The Marvel-Sony contract requires the studio to begin production of a Spider-Man feature quickly; the actual deadline could not be obtained. It also places Columbia on a short leash in scheduling sequels, requiring in some cases that financing for a sequel be arranged within months of the release of the previous feature.
Second Chance for Columbia?
Those terms were dictated by Marvel, whose sloppy past contractual arrangements were at least partly responsible for the protracted litigation. The ambiguous wording of one deal, for example, allowed MGM to claim it owned a perpetual license to produce a Spider-Man film whenever it pleased.
The rebirth of Spider-Man is an important development for Columbia. Many Hollywood observers believe the studio's efforts to turn last year's "Godzilla" into a major franchise were disappointing.
Calley disputed that, arguing that the film's $375-million worldwide gross and the success of a Saturday-morning cartoon spinoff show the franchise has plenty of life. He argued that Columbia had suffered instead from an inability to exploit potential franchises because of a lack of experience, including a system to manage merchandising spinoffs. Those shortcomings have been rectified, he said.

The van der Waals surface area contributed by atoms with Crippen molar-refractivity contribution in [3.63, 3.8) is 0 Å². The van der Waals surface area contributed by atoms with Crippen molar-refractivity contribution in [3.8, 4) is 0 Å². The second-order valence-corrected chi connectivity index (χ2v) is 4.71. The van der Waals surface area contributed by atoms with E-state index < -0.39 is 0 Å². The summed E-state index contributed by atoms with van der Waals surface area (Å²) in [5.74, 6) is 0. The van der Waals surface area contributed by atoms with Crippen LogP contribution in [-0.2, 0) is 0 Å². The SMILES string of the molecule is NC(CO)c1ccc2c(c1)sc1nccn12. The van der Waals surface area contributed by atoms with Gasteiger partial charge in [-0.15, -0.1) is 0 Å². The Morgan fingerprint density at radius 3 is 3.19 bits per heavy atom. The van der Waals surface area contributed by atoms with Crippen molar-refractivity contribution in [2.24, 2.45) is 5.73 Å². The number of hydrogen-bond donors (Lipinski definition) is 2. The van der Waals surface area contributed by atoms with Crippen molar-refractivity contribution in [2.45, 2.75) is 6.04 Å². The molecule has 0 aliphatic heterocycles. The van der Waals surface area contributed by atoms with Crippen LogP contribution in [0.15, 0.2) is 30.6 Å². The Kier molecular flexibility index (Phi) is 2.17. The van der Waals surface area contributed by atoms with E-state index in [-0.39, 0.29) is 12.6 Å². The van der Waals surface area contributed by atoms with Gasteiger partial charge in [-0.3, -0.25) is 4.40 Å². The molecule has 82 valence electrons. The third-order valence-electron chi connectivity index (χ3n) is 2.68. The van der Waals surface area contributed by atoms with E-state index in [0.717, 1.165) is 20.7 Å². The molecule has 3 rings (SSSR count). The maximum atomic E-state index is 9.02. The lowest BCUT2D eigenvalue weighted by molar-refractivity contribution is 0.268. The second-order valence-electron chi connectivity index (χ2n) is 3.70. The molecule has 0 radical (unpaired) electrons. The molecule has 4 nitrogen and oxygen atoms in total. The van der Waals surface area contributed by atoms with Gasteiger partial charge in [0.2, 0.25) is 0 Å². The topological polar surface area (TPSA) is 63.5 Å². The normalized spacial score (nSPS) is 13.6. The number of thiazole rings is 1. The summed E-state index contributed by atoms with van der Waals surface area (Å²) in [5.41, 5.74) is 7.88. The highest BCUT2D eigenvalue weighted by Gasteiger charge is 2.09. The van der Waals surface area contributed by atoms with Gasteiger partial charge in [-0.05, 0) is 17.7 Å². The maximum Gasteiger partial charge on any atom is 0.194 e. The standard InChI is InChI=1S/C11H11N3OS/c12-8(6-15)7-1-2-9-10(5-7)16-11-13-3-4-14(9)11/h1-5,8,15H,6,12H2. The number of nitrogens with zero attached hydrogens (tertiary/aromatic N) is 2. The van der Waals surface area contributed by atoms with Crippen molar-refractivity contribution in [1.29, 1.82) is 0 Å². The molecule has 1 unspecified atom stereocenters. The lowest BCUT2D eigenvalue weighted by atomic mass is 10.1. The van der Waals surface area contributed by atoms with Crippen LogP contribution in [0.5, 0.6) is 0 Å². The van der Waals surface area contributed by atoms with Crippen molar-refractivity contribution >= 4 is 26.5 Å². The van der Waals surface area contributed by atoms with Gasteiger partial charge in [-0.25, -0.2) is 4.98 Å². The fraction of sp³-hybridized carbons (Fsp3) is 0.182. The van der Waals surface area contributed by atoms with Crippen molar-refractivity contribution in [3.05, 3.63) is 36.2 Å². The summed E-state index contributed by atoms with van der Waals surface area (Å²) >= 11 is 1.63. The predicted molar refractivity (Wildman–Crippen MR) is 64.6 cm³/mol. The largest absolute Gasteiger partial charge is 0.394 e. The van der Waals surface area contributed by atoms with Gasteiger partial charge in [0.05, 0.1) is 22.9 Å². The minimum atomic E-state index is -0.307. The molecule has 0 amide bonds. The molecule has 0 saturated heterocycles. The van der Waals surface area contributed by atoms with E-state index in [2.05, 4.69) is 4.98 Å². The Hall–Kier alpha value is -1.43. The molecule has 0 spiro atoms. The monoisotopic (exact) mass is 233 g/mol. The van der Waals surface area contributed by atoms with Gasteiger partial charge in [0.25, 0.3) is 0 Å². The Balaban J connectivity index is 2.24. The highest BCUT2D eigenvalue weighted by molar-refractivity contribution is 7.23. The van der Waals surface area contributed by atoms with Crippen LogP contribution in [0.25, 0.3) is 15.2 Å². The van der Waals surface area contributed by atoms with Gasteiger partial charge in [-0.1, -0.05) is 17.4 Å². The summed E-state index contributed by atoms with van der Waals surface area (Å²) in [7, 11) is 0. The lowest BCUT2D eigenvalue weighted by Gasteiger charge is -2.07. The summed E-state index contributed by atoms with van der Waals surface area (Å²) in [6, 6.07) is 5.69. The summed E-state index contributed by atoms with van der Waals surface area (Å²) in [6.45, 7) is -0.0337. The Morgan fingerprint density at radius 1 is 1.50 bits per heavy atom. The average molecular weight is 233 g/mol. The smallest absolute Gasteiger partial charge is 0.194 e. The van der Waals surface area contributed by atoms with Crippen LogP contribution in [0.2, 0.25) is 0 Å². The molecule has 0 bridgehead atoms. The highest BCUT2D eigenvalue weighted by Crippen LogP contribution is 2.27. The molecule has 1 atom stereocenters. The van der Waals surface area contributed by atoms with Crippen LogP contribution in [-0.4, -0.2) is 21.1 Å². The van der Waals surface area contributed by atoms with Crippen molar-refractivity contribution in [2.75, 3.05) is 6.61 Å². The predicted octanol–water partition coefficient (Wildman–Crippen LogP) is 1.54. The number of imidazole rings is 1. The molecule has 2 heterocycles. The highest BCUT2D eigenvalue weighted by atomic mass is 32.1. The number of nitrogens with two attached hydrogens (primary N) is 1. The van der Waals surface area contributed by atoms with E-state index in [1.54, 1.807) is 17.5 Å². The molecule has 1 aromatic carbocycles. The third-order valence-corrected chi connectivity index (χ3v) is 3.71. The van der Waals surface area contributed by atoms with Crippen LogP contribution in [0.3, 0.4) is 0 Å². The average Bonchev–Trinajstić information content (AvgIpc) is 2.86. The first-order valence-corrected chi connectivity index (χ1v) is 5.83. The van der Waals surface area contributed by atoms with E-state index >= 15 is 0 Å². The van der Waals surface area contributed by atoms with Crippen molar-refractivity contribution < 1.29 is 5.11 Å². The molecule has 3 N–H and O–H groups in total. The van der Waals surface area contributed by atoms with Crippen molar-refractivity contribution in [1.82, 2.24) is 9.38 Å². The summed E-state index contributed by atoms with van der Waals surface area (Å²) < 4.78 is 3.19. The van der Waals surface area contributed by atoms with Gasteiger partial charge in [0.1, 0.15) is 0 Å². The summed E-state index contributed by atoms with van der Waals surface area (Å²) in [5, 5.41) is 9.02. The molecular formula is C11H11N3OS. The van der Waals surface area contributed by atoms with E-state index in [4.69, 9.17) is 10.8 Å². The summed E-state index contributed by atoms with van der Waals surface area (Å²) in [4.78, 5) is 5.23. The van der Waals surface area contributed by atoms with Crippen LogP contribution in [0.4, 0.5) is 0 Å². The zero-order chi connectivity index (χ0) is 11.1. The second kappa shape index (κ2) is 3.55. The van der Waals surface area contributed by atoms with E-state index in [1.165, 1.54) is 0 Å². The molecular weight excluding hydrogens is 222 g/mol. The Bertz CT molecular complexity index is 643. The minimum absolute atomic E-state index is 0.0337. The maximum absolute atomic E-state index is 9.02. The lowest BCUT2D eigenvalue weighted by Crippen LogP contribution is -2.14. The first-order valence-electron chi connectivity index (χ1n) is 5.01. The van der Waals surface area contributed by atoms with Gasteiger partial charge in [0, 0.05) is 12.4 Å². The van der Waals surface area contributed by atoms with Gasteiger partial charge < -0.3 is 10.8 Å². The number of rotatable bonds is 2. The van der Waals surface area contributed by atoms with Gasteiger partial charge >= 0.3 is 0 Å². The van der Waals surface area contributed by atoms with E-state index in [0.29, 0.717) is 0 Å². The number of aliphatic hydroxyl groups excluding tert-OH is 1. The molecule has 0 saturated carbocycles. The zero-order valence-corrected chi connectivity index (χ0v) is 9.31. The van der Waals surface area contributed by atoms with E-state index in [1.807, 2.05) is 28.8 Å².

One intriguing question raised by Monday's announcement is whether Columbia will make use of James Cameron's screen treatment for a Spider-Man movie. Cameron's treatment, which he wrote for the defunct studio Carolco for $3 million and which ended up in MGM's possession, has attained near-legendary stature in Hollywood, despite having been read by very few people. Under the Sony-MGM deal, the treatment now belongs to Columbia.
Calley and Pascal both said they had not yet seen the treatment or been in touch with Cameron, who in any event is said to be under contract to Fox Studios for his next picture. "We're not even at the point of investigating" whether Cameron or any other A-list directors are available, Calley said.